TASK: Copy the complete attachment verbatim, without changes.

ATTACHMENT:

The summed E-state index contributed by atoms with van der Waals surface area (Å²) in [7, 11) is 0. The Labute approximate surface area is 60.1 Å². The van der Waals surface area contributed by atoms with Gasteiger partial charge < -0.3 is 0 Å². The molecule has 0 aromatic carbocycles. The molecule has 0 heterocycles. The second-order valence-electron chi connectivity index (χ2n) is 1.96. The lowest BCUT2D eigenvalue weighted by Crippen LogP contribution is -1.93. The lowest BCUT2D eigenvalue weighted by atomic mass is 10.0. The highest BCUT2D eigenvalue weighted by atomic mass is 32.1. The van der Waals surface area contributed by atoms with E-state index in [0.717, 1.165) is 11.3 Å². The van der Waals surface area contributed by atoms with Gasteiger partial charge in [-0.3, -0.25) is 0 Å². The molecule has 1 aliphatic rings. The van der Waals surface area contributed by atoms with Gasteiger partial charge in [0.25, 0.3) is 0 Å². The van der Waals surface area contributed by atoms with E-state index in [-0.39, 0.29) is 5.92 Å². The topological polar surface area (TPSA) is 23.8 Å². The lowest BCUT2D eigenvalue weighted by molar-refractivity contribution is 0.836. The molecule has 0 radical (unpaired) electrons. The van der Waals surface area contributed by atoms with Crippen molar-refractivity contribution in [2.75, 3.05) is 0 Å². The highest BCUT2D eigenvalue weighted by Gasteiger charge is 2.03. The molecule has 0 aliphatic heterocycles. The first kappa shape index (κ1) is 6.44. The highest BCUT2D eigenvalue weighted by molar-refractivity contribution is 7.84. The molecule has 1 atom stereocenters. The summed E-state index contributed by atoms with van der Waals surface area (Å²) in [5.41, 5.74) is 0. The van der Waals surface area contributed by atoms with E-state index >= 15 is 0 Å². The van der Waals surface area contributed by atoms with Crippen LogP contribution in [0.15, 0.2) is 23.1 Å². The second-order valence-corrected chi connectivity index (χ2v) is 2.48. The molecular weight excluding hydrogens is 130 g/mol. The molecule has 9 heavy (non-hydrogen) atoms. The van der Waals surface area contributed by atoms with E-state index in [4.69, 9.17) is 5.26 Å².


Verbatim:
The summed E-state index contributed by atoms with van der Waals surface area (Å²) in [7, 11) is 0. The Labute approximate surface area is 60.1 Å². The van der Waals surface area contributed by atoms with Gasteiger partial charge < -0.3 is 0 Å². The molecule has 0 aromatic carbocycles. The molecule has 0 heterocycles. The second-order valence-electron chi connectivity index (χ2n) is 1.96. The lowest BCUT2D eigenvalue weighted by Crippen LogP contribution is -1.93. The lowest BCUT2D eigenvalue weighted by atomic mass is 10.0. The highest BCUT2D eigenvalue weighted by atomic mass is 32.1. The van der Waals surface area contributed by atoms with E-state index in [0.717, 1.165) is 11.3 Å². The van der Waals surface area contributed by atoms with Gasteiger partial charge in [-0.3, -0.25) is 0 Å². The molecule has 1 aliphatic rings. The van der Waals surface area contributed by atoms with Gasteiger partial charge in [0.25, 0.3) is 0 Å². The van der Waals surface area contributed by atoms with E-state index in [-0.39, 0.29) is 5.92 Å². The topological polar surface area (TPSA) is 23.8 Å². The lowest BCUT2D eigenvalue weighted by molar-refractivity contribution is 0.836. The molecule has 0 radical (unpaired) electrons. The van der Waals surface area contributed by atoms with Crippen molar-refractivity contribution in [2.75, 3.05) is 0 Å². The highest BCUT2D eigenvalue weighted by Gasteiger charge is 2.03. The molecule has 0 aliphatic heterocycles. The first kappa shape index (κ1) is 6.44. The highest BCUT2D eigenvalue weighted by molar-refractivity contribution is 7.84. The molecule has 1 atom stereocenters. The summed E-state index contributed by atoms with van der Waals surface area (Å²) in [5.41, 5.74) is 0. The van der Waals surface area contributed by atoms with E-state index >= 15 is 0 Å². The van der Waals surface area contributed by atoms with Crippen LogP contribution in [0.15, 0.2) is 23.1 Å². The second-order valence-corrected chi connectivity index (χ2v) is 2.48. The molecular weight excluding hydrogens is 130 g/mol. The molecule has 9 heavy (non-hydrogen) atoms. The van der Waals surface area contributed by atoms with E-state index in [4.69, 9.17) is 5.26 Å².